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Eating For Endurance in the Mountains | Training and Skills

j_topping-2By Andy Hyslop

I was going to call this article something like ‘Endurance Nutrition’ but changed my mind when I realised that would probably make a fool of myself if I got too scientific. What I do have is a lot of experience of trying to maintain energy levels during endurance activities in the hills whether it’s climbing, running or cycling. When I started to think about some of the my big days in the hills such as the Bob Graham, Nose in a Day, Skye Ridge etc., I realised that I could recall a suprising amount of detail about what I ate and how I felt afterwards; almost as if the experience of eating in situations of extreme fatigue had left an indelible imprint on my memory. One thing I am convinced about is that food and eating in certain circumstances can have a big motivational effect on the day as well as nutritional, almost to the point where the calorific benefits become less relevant than the timing and taste. Pancakes, lard and syrup. John Topping tucks into some proper grub So here are a series of anecdotes from the past, taken from my own experiences and from others, which should help in your own quest to find the right food to eat at the right time. It wasn't until I started fell running that I had a problem with maintaining energy levels in the mountains. Cheese and pickle butties seemed to work fine and for longer routes in the alps a mixture of cheese, condensed milk, sausages and sweeties was enough for multi day routes. The intensity of the activity was the issue. So, for multiple days in the hills the amount of energy I was expending over a fairly long period meant that I could eat and keep down a wide range of tasty grub. Whilst I was physically fit, as soon as I upped the intensity to running for 2 hours or more I had a problem getting enough food down fast enough.

Too Much Glucose

Staminade was the one of the few sports drinks available in the 1980s. Fell runners would carry small bags of Staminade powder on long races which they opened and filled with water at convenient streams. This meant that you could consume a reasonable amount of liquid without having to carry the weight. Whilst Staminade contained electrolites it was virtually all glucose which meant that lots of people experienced problems with a sugar crash following the sudden rush of energy coming from the glucose they had just consumed. The problem was further compounded by eating almost anything sweet such as Mars Bars, Kendal Mint Cake etc. The course of events might go something like this: I feel a bit tired so I’ll have some Staminade. I feel great now. 10 mins later - I feel dreadful and can hardly run so I’ll eat a Mars Bar. Opps I’ve thrown up! Please can I have sausage, egg and chips.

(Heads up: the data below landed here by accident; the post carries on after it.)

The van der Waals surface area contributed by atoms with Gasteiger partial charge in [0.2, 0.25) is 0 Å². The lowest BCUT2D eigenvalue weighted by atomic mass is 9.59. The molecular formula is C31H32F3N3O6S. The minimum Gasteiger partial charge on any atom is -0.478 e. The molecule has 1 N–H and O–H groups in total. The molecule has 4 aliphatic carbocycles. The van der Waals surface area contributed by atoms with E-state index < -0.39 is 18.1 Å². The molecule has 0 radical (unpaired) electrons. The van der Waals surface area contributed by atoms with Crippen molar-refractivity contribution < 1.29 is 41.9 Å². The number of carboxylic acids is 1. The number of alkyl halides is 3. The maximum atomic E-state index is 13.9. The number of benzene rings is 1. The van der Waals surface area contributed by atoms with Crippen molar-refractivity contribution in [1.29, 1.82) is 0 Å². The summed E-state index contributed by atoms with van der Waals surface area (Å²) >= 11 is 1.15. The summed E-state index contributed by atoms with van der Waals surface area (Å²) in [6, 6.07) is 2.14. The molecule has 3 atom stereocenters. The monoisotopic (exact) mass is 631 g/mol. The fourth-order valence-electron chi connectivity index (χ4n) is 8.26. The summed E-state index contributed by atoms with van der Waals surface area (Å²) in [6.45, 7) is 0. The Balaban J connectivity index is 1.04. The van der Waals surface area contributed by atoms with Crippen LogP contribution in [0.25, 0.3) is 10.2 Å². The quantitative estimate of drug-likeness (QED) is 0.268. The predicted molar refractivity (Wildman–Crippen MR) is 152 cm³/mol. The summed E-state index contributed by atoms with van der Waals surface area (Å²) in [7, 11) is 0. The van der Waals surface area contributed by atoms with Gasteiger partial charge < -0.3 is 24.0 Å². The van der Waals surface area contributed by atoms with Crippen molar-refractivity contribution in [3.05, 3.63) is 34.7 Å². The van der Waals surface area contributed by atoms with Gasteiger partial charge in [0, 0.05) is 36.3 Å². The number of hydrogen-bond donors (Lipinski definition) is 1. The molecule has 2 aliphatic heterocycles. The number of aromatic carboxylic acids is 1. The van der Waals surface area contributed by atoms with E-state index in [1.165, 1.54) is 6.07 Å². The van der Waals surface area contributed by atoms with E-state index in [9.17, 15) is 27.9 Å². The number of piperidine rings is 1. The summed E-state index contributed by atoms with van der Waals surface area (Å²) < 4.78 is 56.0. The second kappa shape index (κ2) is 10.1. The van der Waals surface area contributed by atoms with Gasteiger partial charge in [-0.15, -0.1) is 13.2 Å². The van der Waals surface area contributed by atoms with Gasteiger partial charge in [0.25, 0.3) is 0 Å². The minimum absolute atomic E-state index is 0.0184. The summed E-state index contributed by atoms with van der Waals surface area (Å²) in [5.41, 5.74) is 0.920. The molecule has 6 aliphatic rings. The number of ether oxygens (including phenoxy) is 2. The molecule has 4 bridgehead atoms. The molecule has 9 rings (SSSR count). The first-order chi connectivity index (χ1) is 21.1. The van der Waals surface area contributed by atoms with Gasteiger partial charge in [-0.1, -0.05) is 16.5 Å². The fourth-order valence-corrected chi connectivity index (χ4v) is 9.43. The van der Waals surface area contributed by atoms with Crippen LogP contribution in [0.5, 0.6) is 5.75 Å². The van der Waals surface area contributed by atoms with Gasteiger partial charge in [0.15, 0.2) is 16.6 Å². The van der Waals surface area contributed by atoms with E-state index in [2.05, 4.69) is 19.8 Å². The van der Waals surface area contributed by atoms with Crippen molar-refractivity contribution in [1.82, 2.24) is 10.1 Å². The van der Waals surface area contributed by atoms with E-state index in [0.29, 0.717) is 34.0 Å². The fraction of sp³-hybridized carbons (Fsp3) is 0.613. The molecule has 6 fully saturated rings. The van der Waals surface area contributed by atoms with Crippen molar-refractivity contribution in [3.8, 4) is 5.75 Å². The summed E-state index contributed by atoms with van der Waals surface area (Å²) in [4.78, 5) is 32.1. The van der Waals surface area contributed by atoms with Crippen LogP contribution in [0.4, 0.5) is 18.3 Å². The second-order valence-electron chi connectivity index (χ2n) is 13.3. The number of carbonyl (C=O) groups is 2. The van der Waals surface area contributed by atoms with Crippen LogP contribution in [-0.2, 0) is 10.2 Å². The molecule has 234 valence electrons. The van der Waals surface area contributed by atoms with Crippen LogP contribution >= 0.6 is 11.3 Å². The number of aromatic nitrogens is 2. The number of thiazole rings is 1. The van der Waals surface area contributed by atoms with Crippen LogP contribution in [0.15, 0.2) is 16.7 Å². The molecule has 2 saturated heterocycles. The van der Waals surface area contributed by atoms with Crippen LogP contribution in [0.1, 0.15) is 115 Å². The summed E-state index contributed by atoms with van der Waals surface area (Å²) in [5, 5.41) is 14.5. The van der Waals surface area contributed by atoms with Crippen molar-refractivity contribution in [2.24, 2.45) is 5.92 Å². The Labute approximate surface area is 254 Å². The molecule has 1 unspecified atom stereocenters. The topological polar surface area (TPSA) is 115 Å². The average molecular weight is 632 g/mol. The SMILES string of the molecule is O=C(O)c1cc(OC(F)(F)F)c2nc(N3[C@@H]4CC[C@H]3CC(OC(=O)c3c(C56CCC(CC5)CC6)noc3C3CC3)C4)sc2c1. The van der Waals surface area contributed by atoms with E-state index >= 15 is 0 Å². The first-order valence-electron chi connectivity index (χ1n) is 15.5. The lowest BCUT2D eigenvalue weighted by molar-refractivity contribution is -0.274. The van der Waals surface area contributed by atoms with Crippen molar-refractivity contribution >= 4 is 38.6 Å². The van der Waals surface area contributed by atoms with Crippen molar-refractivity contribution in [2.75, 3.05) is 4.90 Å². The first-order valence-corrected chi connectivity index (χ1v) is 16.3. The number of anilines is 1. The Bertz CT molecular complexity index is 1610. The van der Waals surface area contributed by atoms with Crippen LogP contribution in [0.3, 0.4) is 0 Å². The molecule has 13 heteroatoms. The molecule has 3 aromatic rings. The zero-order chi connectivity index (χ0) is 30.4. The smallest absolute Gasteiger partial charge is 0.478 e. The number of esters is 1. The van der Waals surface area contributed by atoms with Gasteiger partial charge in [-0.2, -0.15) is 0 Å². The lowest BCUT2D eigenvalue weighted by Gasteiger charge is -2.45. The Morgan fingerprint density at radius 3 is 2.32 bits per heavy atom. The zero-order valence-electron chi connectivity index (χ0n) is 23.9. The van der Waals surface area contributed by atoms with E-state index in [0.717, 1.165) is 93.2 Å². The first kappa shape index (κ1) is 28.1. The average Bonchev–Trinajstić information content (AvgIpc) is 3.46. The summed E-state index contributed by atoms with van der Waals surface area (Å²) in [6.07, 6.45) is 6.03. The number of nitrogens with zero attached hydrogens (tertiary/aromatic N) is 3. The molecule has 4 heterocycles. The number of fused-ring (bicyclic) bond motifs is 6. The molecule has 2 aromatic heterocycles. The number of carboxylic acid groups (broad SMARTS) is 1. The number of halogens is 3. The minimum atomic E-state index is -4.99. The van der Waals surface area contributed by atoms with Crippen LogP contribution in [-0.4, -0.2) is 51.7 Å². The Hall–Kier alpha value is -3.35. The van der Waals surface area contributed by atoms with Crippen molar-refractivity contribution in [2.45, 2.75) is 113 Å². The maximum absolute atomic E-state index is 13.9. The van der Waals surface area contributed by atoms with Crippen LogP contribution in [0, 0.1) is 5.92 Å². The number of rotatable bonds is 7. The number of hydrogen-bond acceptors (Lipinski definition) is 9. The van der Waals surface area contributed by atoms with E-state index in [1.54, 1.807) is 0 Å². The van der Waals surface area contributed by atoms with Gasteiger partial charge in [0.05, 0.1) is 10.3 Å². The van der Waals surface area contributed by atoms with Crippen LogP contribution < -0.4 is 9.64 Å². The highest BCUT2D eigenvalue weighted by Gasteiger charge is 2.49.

billy_bland-2The Bob Graham Round

It all sounds pretty obvious now but it took me a long time to work out what the problem was, even though I had some good clues along the way. I particularly remember eating a bacon buttie on the way up Skiddaw at the start of my Bob Graham Round with Clive Wilson. It tasted like the best thing I’d ever eaten which can’t be bad regardless of whether it was suitable food just 1 hour into a 24hr challenge. The legendary Billy Bland at the Duddon Fell Race. He used Mackeson as an enregy drink. We did eat some sugary things; mainly wine gums and sweets, but at the road crossing we were tucking into the likes of macaroni cheese and spaghetti bolognese. A defining moment for us both was when we were both going through a bad patch around Pillar and Kirkfell. We’d been out for a long time and it still seemed like a long way to go. Unexpectedly a supporter met us half way up Great Gable with a flask of tomato soup. With something warm and tasty inside us, and our spirits lifted, the pace changed from a walk/jog to a running speed that would be respectable in a short fell race. We made big gains on the schedule to Honister Pass which set us up for the final push to Newlands. It was around the same time that Billy Bland and Stuart Bland were running their lightning BG rounds. The ‘Fell Runner’ reported that the Bland’s solution to replenishing energy levels was to shove a Mars Bar in your mouth then get your pacers to hold you upside down by your ankles and give you a good shake. Well, they were obviously doing something right because Billy Bland’s amazing record of 13 hours 53 minutes still stands. Billy was also reputedly partial to a can of Mackeson at road crossings which leads me nicely into the next tale.


More recently I was chatting to someone who had completed a round of the Lakes 3000 foot peaks at 70. This chap was a surgeon and meticulously researched the best energy food/drink to consume on his round. His radical conclusion was that beer had the best mix of carbohydrate and minerals to sustain the body over a 24 hour period of exertion. To prove his point he managed to get Jennings Brewery to sponsor him with Cumberland Ale which is what he consumed for the duration of the round. So, if you were struggling for the motivation to do one of the long mountain rounds maybe the prospect of consuming several crates of ale may tempt you.